It seems James Reimer is the best Leafs player these days. Having said that, it makes me wonder about the best player on the vaunted Bruins, not to mention the Caps. I mean, not that I'm complaining, but Crabb playing alongside Ovie says it all. One word:parity.
So, in an era when on any given night, the Leafs can play and compete effectively against the pundit-annointed best teams, who are on the whole supposedly bigger and much more talented, the Toronto Maple Leafs only need to improve in the luck and timing category. Notwithstanding the decision to pick the best from the talent pool, whether annually in the draft, or throughout the year via waivers or trades.
Luckily for fans, it seems MLSE have now invested in a stopwatch for the coaches. The Leafs played a really good game last night and outhit the Bruins, leaving quite a few crumpled at the foot of the boards. In terms of best players, as defined by cost, it's very likely Kessel tops management's lists, but having Orr in the lineup to propel themselves past their current equally mediocre league-mates seems like a wasted content opportunity if he does not slug it out with Lucic. I'm not buying the nice guy needs a pension theory.
No one claims to have a magic wand or a quick fix, but with a perfect storm brewing being so close to the payoffs (oh, did I say payoffs and not playoffs) and new ownership led by Larry Tannenbaum breathing down his neck, general manager Dave Nonis is surely seeking solutions other than a 2-game win streak to appease the bosses.
in this era and foreseeable future of league-sponsored team parity, currently being exemplified in this shortened and intensified season, aforementioned luck and timing, an injury or bad bounce, are impacting the outcome of games, moreso than any one defining skill set, augmenting mistakes made by coaches.
Men playing in the NHL over the decades may have become statistically bigger, and possibly even statistically better, but one thing is certain they are better trained, better fueled, and have access to supremely better technology on so many levels, to the point now whereby to the cynical observer the league has evolved into teams of honed machine facing off against honed machine.
The more I hear their top line is facing off against our top line, I laugh. Yes, each team has four lines of varying sizes and skill sets upfront, but during the game these match-up theories get thrown out the window.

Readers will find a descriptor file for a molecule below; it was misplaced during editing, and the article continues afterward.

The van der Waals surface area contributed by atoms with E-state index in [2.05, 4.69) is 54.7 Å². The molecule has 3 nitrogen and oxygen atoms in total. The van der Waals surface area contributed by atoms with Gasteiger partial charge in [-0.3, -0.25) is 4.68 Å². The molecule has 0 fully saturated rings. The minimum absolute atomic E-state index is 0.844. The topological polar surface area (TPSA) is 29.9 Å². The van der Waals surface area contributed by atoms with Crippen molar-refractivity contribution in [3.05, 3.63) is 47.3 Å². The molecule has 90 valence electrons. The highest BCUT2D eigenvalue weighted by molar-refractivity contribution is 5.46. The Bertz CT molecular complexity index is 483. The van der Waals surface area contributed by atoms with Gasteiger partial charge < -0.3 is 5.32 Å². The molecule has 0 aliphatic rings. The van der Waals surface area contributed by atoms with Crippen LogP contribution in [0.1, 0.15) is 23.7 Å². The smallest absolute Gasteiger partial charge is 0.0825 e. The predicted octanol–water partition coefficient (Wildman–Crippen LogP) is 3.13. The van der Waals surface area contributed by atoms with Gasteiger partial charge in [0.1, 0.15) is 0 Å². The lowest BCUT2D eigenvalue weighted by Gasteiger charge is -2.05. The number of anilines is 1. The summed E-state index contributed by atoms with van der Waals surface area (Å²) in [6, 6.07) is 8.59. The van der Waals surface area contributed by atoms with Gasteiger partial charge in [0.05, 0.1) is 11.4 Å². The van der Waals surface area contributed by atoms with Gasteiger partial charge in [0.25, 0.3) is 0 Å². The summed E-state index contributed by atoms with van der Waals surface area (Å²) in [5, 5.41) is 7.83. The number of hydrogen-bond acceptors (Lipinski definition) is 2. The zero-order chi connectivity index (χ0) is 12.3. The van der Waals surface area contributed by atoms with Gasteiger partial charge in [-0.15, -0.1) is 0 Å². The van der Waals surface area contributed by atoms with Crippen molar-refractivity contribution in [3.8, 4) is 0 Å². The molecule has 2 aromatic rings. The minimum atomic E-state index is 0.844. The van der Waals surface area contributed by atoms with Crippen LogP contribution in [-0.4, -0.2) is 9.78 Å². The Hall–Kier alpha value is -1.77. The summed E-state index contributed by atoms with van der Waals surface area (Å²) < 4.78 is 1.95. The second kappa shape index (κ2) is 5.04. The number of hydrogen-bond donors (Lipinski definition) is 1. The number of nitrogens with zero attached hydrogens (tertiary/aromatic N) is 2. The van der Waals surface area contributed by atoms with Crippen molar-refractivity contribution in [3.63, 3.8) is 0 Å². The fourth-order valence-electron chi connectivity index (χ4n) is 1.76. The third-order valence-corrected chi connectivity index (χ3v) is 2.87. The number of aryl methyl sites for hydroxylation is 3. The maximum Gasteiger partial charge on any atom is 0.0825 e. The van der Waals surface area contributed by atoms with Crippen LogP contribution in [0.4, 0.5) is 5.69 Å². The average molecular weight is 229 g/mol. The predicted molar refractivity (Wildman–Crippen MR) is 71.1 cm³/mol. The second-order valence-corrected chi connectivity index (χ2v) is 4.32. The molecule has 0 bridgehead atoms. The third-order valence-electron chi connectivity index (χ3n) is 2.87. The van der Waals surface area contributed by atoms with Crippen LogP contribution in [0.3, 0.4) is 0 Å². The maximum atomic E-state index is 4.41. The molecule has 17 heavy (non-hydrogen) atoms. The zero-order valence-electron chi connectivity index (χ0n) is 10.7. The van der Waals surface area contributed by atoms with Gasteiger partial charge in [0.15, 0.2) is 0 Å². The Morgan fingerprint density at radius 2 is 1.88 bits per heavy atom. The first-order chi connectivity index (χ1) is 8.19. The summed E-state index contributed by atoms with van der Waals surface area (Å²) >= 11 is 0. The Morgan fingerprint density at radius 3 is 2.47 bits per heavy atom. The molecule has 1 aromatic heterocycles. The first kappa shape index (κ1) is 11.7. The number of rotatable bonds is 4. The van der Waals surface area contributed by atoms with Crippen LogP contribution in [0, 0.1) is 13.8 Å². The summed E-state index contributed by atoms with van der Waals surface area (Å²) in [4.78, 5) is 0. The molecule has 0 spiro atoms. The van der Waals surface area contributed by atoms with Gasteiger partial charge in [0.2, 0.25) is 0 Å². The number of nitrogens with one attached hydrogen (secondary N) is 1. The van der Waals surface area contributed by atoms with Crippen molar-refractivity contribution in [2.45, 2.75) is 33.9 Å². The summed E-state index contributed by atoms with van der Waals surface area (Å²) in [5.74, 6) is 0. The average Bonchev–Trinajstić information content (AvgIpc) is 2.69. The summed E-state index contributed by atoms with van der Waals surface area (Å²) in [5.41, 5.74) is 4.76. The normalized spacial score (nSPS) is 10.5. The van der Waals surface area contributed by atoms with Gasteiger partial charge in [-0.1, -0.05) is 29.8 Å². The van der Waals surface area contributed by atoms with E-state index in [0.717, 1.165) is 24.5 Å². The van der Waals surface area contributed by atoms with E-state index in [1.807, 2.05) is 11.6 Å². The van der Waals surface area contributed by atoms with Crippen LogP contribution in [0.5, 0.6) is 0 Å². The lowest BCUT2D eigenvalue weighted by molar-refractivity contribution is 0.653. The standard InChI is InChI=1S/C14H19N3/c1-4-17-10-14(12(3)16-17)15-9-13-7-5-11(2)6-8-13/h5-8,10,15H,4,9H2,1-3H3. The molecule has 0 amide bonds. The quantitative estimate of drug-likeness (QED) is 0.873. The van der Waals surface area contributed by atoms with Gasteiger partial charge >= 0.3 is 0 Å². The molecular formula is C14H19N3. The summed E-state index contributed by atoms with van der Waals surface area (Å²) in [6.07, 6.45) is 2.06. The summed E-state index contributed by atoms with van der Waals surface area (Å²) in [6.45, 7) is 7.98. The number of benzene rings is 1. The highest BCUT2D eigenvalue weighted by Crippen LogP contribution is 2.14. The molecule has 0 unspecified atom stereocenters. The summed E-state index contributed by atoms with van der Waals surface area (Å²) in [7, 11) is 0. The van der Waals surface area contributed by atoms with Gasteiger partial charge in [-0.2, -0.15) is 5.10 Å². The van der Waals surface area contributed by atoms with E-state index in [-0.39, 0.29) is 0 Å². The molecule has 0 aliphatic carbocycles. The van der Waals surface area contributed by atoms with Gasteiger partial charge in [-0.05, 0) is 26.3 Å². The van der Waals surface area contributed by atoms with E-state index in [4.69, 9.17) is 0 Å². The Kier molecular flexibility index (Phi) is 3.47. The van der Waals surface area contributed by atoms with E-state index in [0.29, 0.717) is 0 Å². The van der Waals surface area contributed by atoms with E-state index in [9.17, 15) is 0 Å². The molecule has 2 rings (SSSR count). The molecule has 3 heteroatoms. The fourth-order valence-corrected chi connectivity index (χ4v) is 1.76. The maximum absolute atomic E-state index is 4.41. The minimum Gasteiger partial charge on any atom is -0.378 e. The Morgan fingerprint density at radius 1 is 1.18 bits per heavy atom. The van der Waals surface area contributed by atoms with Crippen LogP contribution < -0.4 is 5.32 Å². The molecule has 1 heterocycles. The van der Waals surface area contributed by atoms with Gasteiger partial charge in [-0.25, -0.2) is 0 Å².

In the short term, Matt Frattin will continue to enjoy the spotlight and fill in for the injured Joffrey Lupul and there are other Marlies—Ryan Hamilton and Joe Colborne—eager to answer the bell, though the former was sitting in the press box last night for his call-up effort, resting while we had a look at newcomer Frazer McLaren.
Speaking of pundits, albeit somewhat qualified, a few years ago former assistant GM Bill Watters swung into the local pub I was visiting for a quick lunch, and when asked about the club's prospects, he could sing no higher praises than for Ben Scrivens. He said the kid was exceptional. That was then, this is now.
In the locker room as well as on the ice—not to mention in the face of cameras and microphones—captain Dion Phaneuf and his alternates must step up to the plate and continually provide inspired leadership. In the wake of Keith Aucoin recently joining the New York Islanders, it might be interesting to see if another deal might be swung in exchange for a package including one of the Marlies' competent goalies in Jussi Rynnas or Mark Owuya.
Of the current Leafs players that come to mind who haven't been enjoying admirably productive seasons, Nikolai Kulemin and Phil Kessel would draw interest. I'll go out on a limb and say Kessel remains untouchable, given his cost of acquisition, but it might be time to move Kulemin.
Kessel must continue to shoot the puck aplenty in order to score. He seems healthy and seems to be having fun, and he is shooting pucks aplenty. Kulemin does not seem happy though. Speaking of shooting and missing, at least Phaneuf is listening to his (arm chair) critics and beginning to shoot low, and nowadays seemingly preferring to loft in a shot, hoping for a decent tip, rather than blasting in a "cannonating" drive from the blueline. I think that quote was courtesy of Danny Gallivan.
The last time I saw the Hurricanes play the Leafs down at ACC, it was an early week game a few years ago and our boys were slapped silly and lost something like 9-2. Let's hope history does not repeat itself on Monday night.
Who's between the pipes against the Canes?
Scrivens (0 votes)
Reimer (11 votes)
11 total votes